Lewin, on the other hand, has plenty of opportunity to taste California Pinot Noir, presumably through his duties writing for the World of Fine Wine and Decanter, and that’s why I say his writing is largely cant free. He displays an even-handedness concerning California, even though it’s pretty clear that he is, at heart, a Bugundian. He gives more four-star ratings to the likes of Chambertin than he does for anything in California; but his ratings for Williams Selyem, Sea Smoke and Au Bon Climat, to mention but a few, are quite similar to mine [albeit that I use numbers, not stars), which means that Lewin is right on the money, as far as I’m concerned!

If I only tasted the basic appellation Pinot Noirs from California–those available at supermarkets and distributor tastings–no doubt my opinion of Cali Pinot would be lower than it is. I too would probably criticize them. And in fact, I do criticize even some of the expensive, hard to get Pinot Noirs for obvious faults: over-extraction, too much oak, too much alcohol and (more rarely noted by critics, although it should be), bizarre acidity that has been added in a heavy-handed way.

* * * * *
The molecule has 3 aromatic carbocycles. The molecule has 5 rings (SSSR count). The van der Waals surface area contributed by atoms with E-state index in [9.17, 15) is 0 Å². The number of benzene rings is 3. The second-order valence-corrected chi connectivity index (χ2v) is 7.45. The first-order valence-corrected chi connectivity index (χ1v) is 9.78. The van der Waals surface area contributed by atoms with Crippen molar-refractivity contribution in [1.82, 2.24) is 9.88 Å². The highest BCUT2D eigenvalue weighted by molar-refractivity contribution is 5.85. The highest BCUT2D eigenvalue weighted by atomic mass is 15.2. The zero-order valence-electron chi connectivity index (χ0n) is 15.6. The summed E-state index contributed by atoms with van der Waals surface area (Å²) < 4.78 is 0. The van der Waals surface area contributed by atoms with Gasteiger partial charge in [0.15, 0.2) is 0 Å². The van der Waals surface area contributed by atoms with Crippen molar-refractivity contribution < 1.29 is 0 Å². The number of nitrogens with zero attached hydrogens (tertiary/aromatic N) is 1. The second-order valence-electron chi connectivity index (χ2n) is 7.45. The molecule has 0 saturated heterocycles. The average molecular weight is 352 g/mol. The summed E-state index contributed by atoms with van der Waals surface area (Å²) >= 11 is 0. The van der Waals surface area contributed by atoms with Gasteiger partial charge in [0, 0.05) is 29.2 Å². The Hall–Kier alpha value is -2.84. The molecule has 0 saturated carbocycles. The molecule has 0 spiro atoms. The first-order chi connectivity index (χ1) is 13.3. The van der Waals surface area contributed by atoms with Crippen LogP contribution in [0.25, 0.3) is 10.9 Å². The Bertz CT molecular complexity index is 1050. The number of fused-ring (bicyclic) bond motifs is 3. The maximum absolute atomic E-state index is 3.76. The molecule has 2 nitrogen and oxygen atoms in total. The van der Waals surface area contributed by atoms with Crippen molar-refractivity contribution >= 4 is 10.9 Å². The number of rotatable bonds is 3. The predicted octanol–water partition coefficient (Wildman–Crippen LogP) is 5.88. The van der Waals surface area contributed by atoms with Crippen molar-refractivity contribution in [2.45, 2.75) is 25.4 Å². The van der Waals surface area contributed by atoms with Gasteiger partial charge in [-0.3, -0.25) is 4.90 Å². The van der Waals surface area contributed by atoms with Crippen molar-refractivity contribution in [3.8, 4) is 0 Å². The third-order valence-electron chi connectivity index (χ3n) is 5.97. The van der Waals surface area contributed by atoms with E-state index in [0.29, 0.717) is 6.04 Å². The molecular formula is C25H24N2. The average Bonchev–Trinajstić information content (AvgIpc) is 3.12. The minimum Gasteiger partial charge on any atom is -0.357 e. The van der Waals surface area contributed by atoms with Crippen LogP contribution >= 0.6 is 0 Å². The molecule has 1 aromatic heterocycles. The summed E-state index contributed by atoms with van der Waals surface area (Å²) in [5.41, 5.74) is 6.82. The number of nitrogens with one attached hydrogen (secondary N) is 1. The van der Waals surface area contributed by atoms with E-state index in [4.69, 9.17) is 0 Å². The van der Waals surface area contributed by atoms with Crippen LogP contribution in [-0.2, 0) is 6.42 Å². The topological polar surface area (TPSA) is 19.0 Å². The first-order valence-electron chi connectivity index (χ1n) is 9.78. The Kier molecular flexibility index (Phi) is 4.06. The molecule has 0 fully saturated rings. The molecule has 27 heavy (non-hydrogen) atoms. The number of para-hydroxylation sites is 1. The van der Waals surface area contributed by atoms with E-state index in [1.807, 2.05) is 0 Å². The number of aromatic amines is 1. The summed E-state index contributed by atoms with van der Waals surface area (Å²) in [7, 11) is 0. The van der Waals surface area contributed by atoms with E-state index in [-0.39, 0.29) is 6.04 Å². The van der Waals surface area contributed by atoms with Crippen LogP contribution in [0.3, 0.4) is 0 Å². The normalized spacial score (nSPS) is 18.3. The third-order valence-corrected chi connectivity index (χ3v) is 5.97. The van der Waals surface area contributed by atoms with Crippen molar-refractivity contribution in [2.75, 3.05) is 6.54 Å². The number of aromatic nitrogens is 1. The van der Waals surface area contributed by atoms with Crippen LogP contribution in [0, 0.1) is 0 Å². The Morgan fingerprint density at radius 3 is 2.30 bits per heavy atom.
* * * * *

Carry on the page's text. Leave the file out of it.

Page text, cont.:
But fortunately, I get to taste almost all the rare Pinot Noirs in California, and believe me, there are some spectacular wines out there, which is why I feel on firm ground stating how world class they are, and how ignorant the anti-California critics are–using “ignorant” in the sense of not possessing the necessary information to come to an informed judgment. Maybe the next time a critic bashes California Pinot, he or she should tell us precisely how many he’s tasted over, say, the last year, and exactly which ones. That at least would put some context into his remarks.

  1. “unless you are in the magic circle of aficionados…And if you can only taste the generic appellation wines because the best wines are never available… how can you appreciate their potential quality…?

    Wouldn’t this be just as true of Oregon and Burgundy? Can’t recall the last time I saw Antica Terra or Dujac Clos de la Roche case-stacked at Safeway. I think it comes with the territory of ambitious Pinot Noir.

    My guess would be that the Cali-bashers out there would often find more to grump about in higher end CA Pinot. On the other hand, I recently had a modestly-priced Irony Monterey Pinot Noir whose lightness and balance would charm any Beaune-head.